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The first ever Pan-African Conference was held in Paris 100 years ago to demand freedom for Africa's colonies and a greater voice for Africans worldwide. Thus an idea was born which still shapes Africa to this day.
November 1918. Germany had just been defeated in the First World War. The old Kaiser-led German empire had been consigned to the history books. The world was changing fast and becoming increasingly unstable. American Pan-Africanist W.E.B Du Bois sensed this clearly. "It would be a shame for the more than 200 million black people in the world if they remained without a voice and without representation in this huge transformation of this world," he wrote.
A peace treaty was to be negotiated in Versailles. Du Bois had an ambitious plan that caused even his longtime supporters to shake their heads: black people from Africa, the US and other regions from around the world would gather in the center of Paris to make demands and present them to the peace negotiators meeting in the French capital. "The idea behind this very important push by black leaders was that Africa should be present during the discussions and that African issues needed to be presented by black people," Mamadou Diouf, a professor of African studies at Columbia University in New York told DW. "That presence could contribute to an African presence in the post-WWI world order."
After the war it was immediately clear that Germany's colonial empire in Africa would soon come to an end. "Du Bois was convinced relatively early that the European and North American politicians would not grant the colonies independence. But he at least tried to take advantage of this situation and say 'we need to negotiate concrete improvements for the societies that work and live in these colonies'," Andreas Eckert, a professor of African History at the Humboldt University of Berlin told DW.
A meeting against all odds
Senegalese politician Blaise Adolphe Diagne was the first black man elected to the French parliament
Du Bois started to implement his plan. He had already made a name for himself as a philosopher, writer and a fighter for black peoples' rights. Now the time had come to ask for donations, contact potential participants and search for supporters. But not everyone was on board. In Washington he tried to secure access to the US delegation in Versaille, but was rebuffed by the State Department. He needn't worry, though. Blaise Diagne, a Senegalese native and the first black African elected to the French Chamber of Deputies would turn out to be his most important ally. Diagne was then far from imagining that the Congress of Partisans of Peace would elect him president.
In the end, 57 supporters met in Paris — 16 of them from the US. But making it happen was hard. "It was difficult to get people to Paris, it was a challenge for people from the former colonies or African Americans to get passports," says Eckert. "It was only thanks to the initiative and influence of Blaise Diagne that the congress officially took place."
After three days of talks, the congress presented several clear demands, including the gradual self-administration of the African colonies, freedom of expression, the right to own land and — above all — an education. But the negotiators in Versailles paid no attention. "The speeches made by African Americans were considered to be subversive and judgmental," wrote Harry Worley, a white American, reporting to the State Department during the Pan-African Congress. He officially represented the government of Liberia at the meeting.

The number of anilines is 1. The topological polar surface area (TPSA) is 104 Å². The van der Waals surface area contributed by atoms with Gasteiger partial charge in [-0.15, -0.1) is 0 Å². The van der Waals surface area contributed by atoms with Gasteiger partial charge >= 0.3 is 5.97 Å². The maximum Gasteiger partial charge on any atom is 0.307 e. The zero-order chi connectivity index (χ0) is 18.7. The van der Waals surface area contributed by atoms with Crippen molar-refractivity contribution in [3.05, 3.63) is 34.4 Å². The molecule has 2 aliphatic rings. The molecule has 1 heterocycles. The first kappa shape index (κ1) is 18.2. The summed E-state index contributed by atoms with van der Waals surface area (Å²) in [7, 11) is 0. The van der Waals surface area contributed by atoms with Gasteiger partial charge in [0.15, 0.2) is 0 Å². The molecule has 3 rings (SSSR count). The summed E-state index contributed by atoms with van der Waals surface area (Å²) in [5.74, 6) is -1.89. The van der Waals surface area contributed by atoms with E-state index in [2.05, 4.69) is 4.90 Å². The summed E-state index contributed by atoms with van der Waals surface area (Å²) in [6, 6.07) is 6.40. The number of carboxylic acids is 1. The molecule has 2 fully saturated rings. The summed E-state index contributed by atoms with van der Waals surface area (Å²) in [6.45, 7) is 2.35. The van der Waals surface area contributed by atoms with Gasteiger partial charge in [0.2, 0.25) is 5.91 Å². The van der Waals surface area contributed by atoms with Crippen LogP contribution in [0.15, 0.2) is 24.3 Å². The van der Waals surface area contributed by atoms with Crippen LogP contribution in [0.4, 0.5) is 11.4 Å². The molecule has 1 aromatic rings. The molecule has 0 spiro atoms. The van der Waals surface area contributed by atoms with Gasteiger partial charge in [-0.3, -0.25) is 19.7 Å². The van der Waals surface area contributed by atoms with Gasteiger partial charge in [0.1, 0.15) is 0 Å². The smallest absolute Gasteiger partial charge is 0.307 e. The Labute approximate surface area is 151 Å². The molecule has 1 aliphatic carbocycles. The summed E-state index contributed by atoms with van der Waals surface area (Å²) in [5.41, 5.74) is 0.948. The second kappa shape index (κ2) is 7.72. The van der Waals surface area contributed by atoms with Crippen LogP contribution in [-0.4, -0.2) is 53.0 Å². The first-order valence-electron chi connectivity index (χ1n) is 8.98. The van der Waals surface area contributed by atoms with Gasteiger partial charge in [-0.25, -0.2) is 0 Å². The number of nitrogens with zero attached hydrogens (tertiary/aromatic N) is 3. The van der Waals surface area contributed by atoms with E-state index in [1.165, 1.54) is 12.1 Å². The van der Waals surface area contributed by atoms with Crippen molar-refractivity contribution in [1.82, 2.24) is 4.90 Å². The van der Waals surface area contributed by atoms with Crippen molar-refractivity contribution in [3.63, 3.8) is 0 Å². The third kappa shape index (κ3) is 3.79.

A dream is born
Nevertheless a dream had been born, and it would continue to grow over the next few years. "What was happening at that moment was that Africans and people of African descent were beginning to create a global movement," says Mamadou Diouf. "That global movement did not have a direct impact on the negotiations, but it began to create an important movement which would play a critical role in the inter-war period."
More meetings took place in London, New York and Manchester. The new movement soon started to inspire young Africans who were studying in Europe. Some supporters would go on to lead their own countries to independence, including Jomo Kenyatta in Kenya and Kwame Nkrumah in Ghana. As Ghana's prime minister, Nkrumah co-organized the first All-African People's Conference (AAPC) in 1958. It was attended by the continent's young political elite and intended to affirm the spirit of African unity. The conferences formed the blueprint for the Organization of African Unity, which was dissolved in 2002 and replaced by the African Union (AU).
A return to the Pan-African spirit?
Did the Pan-African Congress mark the birth of the AU? Chairperson of the AU Commission, Moussa Faki, has evoked the original spirit of the Pan-Africanists. "May this centenary further raise awareness and strengthen the will for a stronger mobilization in a way commensurate with today's exigencies," he said in his 2019 New Year message.
At a time when things are not going smoothly for the organization, ambitious projects such as a common African Union passport, or creating a Pan-African free movement zone are making slow progress. Andreas Eckert does not disregard these problems. But he also thinks future opportunities may arise as a result. "There are a number of voices saying that this is Africa's chance to overcome fragmentation and formulate common interests," he says. "So perhaps the spirit of Pan-Africanism is slowly returning to the corridors of the African Union."